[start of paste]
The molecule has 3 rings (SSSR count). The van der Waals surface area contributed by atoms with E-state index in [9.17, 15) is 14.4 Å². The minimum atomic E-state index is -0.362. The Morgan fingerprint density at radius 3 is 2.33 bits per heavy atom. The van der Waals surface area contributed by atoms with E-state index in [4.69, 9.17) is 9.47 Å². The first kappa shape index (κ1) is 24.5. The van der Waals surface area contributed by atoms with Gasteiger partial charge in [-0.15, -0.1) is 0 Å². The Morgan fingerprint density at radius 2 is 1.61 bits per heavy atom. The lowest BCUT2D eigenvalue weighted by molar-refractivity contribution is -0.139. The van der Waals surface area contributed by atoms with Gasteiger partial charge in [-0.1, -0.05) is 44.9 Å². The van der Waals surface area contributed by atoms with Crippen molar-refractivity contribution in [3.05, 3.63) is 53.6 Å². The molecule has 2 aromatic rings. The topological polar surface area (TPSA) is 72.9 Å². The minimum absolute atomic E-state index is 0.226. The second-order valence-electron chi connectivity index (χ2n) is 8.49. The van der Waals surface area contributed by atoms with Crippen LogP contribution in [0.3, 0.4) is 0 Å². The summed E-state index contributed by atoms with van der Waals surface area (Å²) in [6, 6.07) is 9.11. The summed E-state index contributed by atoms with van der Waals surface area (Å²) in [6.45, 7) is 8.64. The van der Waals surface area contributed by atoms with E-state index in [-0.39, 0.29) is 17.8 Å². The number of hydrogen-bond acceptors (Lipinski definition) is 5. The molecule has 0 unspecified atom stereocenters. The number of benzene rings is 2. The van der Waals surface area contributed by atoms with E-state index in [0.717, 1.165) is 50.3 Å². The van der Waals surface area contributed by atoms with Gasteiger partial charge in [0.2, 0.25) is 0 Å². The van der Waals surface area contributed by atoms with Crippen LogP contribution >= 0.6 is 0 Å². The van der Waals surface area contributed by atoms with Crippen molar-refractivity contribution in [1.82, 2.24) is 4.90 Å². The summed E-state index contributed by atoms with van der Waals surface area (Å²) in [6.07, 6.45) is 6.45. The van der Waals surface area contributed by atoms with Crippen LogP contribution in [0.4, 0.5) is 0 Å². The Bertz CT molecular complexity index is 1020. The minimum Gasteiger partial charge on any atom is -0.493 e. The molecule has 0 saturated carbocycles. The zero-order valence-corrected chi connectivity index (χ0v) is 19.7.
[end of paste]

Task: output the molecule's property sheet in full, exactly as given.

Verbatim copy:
The molecule has 3 rings (SSSR count). The van der Waals surface area contributed by atoms with E-state index in [9.17, 15) is 14.4 Å². The minimum atomic E-state index is -0.362. The Morgan fingerprint density at radius 3 is 2.33 bits per heavy atom. The van der Waals surface area contributed by atoms with E-state index in [4.69, 9.17) is 9.47 Å². The first kappa shape index (κ1) is 24.5. The van der Waals surface area contributed by atoms with Gasteiger partial charge in [-0.15, -0.1) is 0 Å². The Morgan fingerprint density at radius 2 is 1.61 bits per heavy atom. The lowest BCUT2D eigenvalue weighted by molar-refractivity contribution is -0.139. The van der Waals surface area contributed by atoms with Gasteiger partial charge in [-0.1, -0.05) is 44.9 Å². The van der Waals surface area contributed by atoms with Crippen molar-refractivity contribution in [3.05, 3.63) is 53.6 Å². The molecule has 2 aromatic rings. The topological polar surface area (TPSA) is 72.9 Å². The minimum absolute atomic E-state index is 0.226. The second-order valence-electron chi connectivity index (χ2n) is 8.49. The van der Waals surface area contributed by atoms with Crippen LogP contribution in [0.3, 0.4) is 0 Å². The summed E-state index contributed by atoms with van der Waals surface area (Å²) in [6, 6.07) is 9.11. The summed E-state index contributed by atoms with van der Waals surface area (Å²) in [6.45, 7) is 8.64. The van der Waals surface area contributed by atoms with E-state index in [-0.39, 0.29) is 17.8 Å². The number of hydrogen-bond acceptors (Lipinski definition) is 5. The molecule has 0 unspecified atom stereocenters. The number of benzene rings is 2. The van der Waals surface area contributed by atoms with E-state index in [0.717, 1.165) is 50.3 Å². The van der Waals surface area contributed by atoms with Gasteiger partial charge in [0.2, 0.25) is 0 Å². The van der Waals surface area contributed by atoms with Crippen LogP contribution >= 0.6 is 0 Å². The van der Waals surface area contributed by atoms with Crippen molar-refractivity contribution in [1.82, 2.24) is 4.90 Å². The summed E-state index contributed by atoms with van der Waals surface area (Å²) in [6.07, 6.45) is 6.45. The van der Waals surface area contributed by atoms with Crippen LogP contribution in [0.4, 0.5) is 0 Å². The Bertz CT molecular complexity index is 1020. The minimum Gasteiger partial charge on any atom is -0.493 e. The molecule has 0 saturated carbocycles. The zero-order valence-corrected chi connectivity index (χ0v) is 19.7.